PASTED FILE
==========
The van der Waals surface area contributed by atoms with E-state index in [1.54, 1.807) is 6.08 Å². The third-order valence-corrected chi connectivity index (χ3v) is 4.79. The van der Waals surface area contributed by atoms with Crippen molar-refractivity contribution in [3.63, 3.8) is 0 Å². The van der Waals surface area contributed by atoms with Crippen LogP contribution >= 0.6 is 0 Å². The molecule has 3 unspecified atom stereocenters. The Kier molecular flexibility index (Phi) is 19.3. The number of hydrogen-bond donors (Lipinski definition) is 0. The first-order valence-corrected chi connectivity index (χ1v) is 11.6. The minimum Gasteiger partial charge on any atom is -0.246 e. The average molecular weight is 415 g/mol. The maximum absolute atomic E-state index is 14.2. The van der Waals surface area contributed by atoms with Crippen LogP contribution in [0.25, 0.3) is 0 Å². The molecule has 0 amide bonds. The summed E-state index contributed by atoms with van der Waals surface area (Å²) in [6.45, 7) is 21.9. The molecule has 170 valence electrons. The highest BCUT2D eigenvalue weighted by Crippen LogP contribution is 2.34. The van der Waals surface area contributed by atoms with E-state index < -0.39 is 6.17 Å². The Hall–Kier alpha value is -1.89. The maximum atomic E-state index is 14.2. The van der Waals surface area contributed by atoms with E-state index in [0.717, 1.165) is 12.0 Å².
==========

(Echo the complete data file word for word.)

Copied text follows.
The van der Waals surface area contributed by atoms with E-state index in [1.54, 1.807) is 6.08 Å². The third-order valence-corrected chi connectivity index (χ3v) is 4.79. The van der Waals surface area contributed by atoms with Crippen molar-refractivity contribution in [3.63, 3.8) is 0 Å². The van der Waals surface area contributed by atoms with Crippen LogP contribution >= 0.6 is 0 Å². The molecule has 3 unspecified atom stereocenters. The Kier molecular flexibility index (Phi) is 19.3. The number of hydrogen-bond donors (Lipinski definition) is 0. The first-order valence-corrected chi connectivity index (χ1v) is 11.6. The minimum Gasteiger partial charge on any atom is -0.246 e. The average molecular weight is 415 g/mol. The maximum absolute atomic E-state index is 14.2. The van der Waals surface area contributed by atoms with Crippen LogP contribution in [0.25, 0.3) is 0 Å². The molecule has 0 amide bonds. The summed E-state index contributed by atoms with van der Waals surface area (Å²) in [6.45, 7) is 21.9. The molecule has 170 valence electrons. The highest BCUT2D eigenvalue weighted by Crippen LogP contribution is 2.34. The van der Waals surface area contributed by atoms with E-state index < -0.39 is 6.17 Å². The Hall–Kier alpha value is -1.89. The maximum atomic E-state index is 14.2. The van der Waals surface area contributed by atoms with E-state index in [0.717, 1.165) is 12.0 Å².